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Holy smokes Batman! Say hello to the Nissan DeltaWing, the most radical racing car since... well since racing cars were invented.
The DeltaWing - a collaboration between Nissan, British designer Ben Bowlby, American motorsport entrepreneur Don Panoz, the All-American Racers organisation of former US Formula 1 driver Dan Gurney, Highcroft Racing and Michelin Tyres North America - will compete at the Le Mans 24 hours that takes place between June 16-17 this year.
Unfortunately, due to its experimental status, the DeltaWing will not be eligible to battle for silverware but is expected to have the pace required to challenge the LMP1 and LMP2 machines at Le Mans. Racing from 'Garage 56' (the spot in the pit lane reserved specifically for experimental vehicles) the DeltaWing will mount its challenge powered by a 1.6-litre four-cylinder engine that is closely related to the unit used in the range topping Nissan Juke.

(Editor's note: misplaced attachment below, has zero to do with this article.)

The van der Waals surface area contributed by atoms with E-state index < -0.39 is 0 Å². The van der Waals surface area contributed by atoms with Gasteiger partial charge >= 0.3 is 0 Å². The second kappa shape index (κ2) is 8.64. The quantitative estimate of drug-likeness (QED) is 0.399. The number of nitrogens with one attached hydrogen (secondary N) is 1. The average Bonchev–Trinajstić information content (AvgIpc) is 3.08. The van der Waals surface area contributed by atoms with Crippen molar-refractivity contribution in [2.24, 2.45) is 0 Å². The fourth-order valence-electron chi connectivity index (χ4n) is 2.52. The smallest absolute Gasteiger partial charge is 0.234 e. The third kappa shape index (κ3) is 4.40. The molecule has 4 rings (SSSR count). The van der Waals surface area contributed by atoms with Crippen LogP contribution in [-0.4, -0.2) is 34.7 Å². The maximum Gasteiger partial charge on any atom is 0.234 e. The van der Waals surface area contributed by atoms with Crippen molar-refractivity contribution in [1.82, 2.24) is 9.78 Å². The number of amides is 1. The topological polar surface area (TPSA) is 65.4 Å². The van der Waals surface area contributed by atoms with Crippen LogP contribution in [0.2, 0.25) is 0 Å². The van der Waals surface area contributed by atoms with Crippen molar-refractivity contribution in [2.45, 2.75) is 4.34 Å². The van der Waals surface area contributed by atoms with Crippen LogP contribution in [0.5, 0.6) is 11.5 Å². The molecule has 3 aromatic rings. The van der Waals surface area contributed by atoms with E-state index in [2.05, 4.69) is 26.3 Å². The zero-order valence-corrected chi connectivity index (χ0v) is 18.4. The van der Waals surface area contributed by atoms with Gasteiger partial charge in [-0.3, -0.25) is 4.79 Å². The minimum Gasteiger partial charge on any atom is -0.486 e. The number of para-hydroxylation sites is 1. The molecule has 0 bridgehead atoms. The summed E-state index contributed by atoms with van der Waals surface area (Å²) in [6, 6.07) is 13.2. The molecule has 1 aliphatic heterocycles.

Badged as DIG-T (Direct Injection Gasoline - Turbocharged), the race prepared engine is expected to produce 300hp - less than half of what a conventional Le Mans engine would produce. However, due to the DeltaWing's low weight and aerodynamic drag the power is said to be sufficient enough for the Batmobile look-alike to keep up with the likes of the Audi R18 and Toyota TS030 hybrid racers.
"As motor racing rulebooks have become tighter over time, racing cars look more and more similar and the technology used has had less and less relevance to road car development. Nissan DeltaWing aims to change that and we were an obvious choice to become part of the project," said Andy Palmer, Executive Vice President, Nissan Motor Co. Ltd.
The first two Nissan DeltaWing drivers to be confirmed are, rather surprisingly not Batman and Robin, but British sports car racer Marino Franchitti and Nissan's reining FIA GT1 World Champion Michael Krumm. The car will make its first public demo laps at Sebring, Florida on March 15.